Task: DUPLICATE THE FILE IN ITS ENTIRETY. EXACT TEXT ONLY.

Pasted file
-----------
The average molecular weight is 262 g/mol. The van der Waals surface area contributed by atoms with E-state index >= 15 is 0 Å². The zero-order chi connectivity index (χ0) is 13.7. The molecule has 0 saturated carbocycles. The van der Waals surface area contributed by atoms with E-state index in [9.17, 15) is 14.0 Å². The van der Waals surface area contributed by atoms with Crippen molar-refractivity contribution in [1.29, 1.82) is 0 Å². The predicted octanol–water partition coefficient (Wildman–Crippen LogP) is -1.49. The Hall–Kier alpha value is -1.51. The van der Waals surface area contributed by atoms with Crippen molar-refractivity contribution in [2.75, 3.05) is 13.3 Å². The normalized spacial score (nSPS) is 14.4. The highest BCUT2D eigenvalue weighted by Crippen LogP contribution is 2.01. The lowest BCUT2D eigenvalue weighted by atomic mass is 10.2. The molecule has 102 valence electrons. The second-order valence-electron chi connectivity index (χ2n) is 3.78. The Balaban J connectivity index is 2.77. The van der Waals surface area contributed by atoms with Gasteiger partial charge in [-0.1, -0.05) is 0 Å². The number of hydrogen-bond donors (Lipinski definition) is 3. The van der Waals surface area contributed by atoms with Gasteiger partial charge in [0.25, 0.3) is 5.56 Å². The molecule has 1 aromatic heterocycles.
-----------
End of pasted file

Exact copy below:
The average molecular weight is 262 g/mol. The van der Waals surface area contributed by atoms with E-state index >= 15 is 0 Å². The zero-order chi connectivity index (χ0) is 13.7. The molecule has 0 saturated carbocycles. The van der Waals surface area contributed by atoms with E-state index in [9.17, 15) is 14.0 Å². The van der Waals surface area contributed by atoms with Crippen molar-refractivity contribution in [1.29, 1.82) is 0 Å². The predicted octanol–water partition coefficient (Wildman–Crippen LogP) is -1.49. The Hall–Kier alpha value is -1.51. The van der Waals surface area contributed by atoms with Crippen molar-refractivity contribution in [2.75, 3.05) is 13.3 Å². The normalized spacial score (nSPS) is 14.4. The highest BCUT2D eigenvalue weighted by Crippen LogP contribution is 2.01. The lowest BCUT2D eigenvalue weighted by atomic mass is 10.2. The molecule has 102 valence electrons. The second-order valence-electron chi connectivity index (χ2n) is 3.78. The Balaban J connectivity index is 2.77. The van der Waals surface area contributed by atoms with Gasteiger partial charge in [-0.1, -0.05) is 0 Å². The number of hydrogen-bond donors (Lipinski definition) is 3. The van der Waals surface area contributed by atoms with Gasteiger partial charge in [0.25, 0.3) is 5.56 Å². The molecule has 1 aromatic heterocycles.